It is not necessary to be a candidate for office in order to raise such questions. The basis of the jurisdiction is that the unconstitutional law infringes the right of a citizen to be equally represented, and it does not rest upon any right peculiar to a candidate for office. The primary right of the citizen, taxpayer, and voter to equality of representation in the lawmaking bodies in accordance with the Constitution is of greater dignity than his derivative right to be a candidate or even to be a representative. It is the primary rights of citizens that are violated by invalid statutes, which the court, in a proper case, may protect by injunction or other process. The citizen possesses political as well as pecuniary and personal rights which may be the subject of an action to prevent the operation of unconstitutional legislation. It is not merely the right of the citizen under the Constitution to be fairly represented in the government, but also his right to prevent unequal and unconstitutional discrimination against his own in favor of other districts, that enables the court to intervene. Every citizen, taxpayer, and voter has an undoubted right to have the districts for representatives and senators created in accordance with the Constitution. It is not enough that one district may be of the proper size theoretically so long as other districts are given greater representation than is warranted by the Constitution and their population. The discrimination is just as real and just as wrong whether it be based upon a denial of representation to one locality or be founded upon excessive representation given to another. Indeed, it necessarily operates to bring about both results, and in either case the constitutional standard of equality is destroyed. The people are entitled to have the districts defined in accordance with the Constitution, and comparisons to test that objective must be made according to the facts, and not by the hypothetical unit. If one district is approximately the size that all districts should be, and another district with half the population is given the same or greater representation, the result is inequality in the Legislative Assembly. The rights of the whole state are linked up with the representation of the several districts. We entertain no doubt of the right of the plaintiff to invoke the power of the court to protect his constitutional rights. Authorities, supra. Cf. State ex rel. v. Kohler, 200 Wis. 518, 228 N.W. 895, 69 A. L. R. 348.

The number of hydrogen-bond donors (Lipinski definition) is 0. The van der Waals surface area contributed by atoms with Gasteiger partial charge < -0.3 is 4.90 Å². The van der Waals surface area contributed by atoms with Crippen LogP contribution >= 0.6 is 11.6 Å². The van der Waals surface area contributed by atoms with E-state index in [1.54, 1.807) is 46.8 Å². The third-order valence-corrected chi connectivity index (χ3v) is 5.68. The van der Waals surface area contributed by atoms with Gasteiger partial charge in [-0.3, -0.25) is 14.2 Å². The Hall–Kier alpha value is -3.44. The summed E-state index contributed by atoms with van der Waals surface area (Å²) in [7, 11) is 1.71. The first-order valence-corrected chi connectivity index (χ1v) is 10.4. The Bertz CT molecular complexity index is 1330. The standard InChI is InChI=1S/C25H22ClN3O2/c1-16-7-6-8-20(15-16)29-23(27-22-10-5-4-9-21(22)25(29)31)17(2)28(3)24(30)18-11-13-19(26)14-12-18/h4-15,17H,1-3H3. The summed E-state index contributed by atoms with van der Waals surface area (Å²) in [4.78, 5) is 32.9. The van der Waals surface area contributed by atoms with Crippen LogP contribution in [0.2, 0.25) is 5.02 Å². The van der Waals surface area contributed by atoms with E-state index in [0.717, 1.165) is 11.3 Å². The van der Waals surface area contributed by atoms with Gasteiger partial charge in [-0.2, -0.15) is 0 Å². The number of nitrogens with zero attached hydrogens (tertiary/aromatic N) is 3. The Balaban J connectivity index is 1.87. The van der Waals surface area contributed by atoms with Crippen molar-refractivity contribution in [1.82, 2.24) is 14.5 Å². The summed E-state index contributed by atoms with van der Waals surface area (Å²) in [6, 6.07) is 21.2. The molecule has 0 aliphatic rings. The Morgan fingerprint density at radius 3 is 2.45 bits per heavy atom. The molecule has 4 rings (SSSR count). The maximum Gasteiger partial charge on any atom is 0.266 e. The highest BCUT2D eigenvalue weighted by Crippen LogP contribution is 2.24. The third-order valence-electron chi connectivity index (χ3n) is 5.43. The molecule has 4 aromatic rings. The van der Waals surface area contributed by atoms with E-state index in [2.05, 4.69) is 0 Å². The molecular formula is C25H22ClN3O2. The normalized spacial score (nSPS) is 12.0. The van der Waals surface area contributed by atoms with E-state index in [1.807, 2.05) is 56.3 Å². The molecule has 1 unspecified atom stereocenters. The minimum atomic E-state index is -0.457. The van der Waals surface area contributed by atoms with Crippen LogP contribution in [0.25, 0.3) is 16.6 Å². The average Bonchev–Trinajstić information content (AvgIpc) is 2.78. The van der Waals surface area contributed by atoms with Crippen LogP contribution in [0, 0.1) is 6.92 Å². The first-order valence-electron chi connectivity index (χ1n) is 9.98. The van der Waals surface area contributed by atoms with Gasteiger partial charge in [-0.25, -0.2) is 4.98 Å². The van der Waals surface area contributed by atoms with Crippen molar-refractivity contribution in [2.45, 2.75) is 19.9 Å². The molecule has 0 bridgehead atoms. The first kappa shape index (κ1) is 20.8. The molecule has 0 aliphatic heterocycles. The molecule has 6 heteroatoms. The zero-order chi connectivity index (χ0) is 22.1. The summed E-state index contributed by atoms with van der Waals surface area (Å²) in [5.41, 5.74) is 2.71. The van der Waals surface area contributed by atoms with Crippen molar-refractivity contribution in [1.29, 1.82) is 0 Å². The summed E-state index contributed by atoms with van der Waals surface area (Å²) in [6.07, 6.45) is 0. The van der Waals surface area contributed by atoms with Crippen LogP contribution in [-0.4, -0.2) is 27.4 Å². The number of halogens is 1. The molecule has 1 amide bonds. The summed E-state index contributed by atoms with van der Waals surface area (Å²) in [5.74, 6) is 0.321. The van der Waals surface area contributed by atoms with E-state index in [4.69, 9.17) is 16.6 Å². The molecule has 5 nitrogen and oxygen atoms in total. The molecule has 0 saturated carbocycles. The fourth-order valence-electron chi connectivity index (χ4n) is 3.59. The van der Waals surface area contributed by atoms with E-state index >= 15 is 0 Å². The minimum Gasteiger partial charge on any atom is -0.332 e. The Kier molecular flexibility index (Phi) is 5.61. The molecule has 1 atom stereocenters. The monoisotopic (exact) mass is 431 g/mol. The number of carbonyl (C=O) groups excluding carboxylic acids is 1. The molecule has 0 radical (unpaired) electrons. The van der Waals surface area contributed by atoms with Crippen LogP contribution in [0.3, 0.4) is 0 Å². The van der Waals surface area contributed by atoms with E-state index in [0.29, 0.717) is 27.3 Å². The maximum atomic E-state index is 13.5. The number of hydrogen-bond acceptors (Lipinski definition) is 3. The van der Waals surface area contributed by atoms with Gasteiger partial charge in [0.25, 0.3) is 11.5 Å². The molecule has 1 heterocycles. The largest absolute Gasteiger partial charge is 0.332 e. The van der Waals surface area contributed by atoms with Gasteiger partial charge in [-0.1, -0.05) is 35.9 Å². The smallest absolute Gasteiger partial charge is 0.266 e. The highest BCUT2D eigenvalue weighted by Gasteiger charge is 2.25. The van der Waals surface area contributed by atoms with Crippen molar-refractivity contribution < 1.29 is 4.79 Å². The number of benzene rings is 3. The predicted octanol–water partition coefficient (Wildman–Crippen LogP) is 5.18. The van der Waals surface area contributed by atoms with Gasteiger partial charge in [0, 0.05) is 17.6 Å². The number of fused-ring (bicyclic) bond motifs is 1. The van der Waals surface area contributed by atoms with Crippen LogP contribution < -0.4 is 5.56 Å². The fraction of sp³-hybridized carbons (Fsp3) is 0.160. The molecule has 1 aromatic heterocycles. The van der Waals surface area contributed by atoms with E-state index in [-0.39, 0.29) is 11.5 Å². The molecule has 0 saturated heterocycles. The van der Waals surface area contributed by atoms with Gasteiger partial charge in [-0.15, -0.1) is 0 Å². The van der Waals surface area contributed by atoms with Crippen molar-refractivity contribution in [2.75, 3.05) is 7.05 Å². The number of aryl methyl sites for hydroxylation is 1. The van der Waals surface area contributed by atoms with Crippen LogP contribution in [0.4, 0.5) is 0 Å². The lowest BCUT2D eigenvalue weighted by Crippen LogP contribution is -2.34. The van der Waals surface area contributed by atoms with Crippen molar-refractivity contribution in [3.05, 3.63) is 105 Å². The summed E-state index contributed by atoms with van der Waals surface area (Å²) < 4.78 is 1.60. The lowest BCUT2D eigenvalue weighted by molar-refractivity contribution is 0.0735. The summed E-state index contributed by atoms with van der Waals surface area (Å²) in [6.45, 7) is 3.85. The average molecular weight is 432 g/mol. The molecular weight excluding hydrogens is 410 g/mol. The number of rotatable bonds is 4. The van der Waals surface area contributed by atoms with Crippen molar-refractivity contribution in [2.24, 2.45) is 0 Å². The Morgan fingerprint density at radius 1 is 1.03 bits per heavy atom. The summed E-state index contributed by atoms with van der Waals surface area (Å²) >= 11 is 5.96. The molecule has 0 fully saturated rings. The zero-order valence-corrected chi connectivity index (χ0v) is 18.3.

Section 33 of the Constitution reads: "The first general assembly, after the adoption of this Constitution shall divide the state into thirty-eight senatorial districts, and one hundred representative districts, as nearly equal in population as may be without dividing any county, except where a county may include more than one district, which district shall constitute the senatorial and representative districts for ten years. Not more than two counties shall be joined together to form a representative district: Provided, In doing so the principle requiring every district to be as nearly equal in population as may be shall not be violated. At the expiration of that time, the general assembly shall then, and every ten years thereafter, redistrict the state according to this rule, and for the purposes expressed in this section. If, in making said districts, inequality of population should be unavoidable, any advantage resulting therefrom shall be given to districts having the largest territory. No part of a county shall be added to another county to make a district, and the counties forming a district shall be contiguous."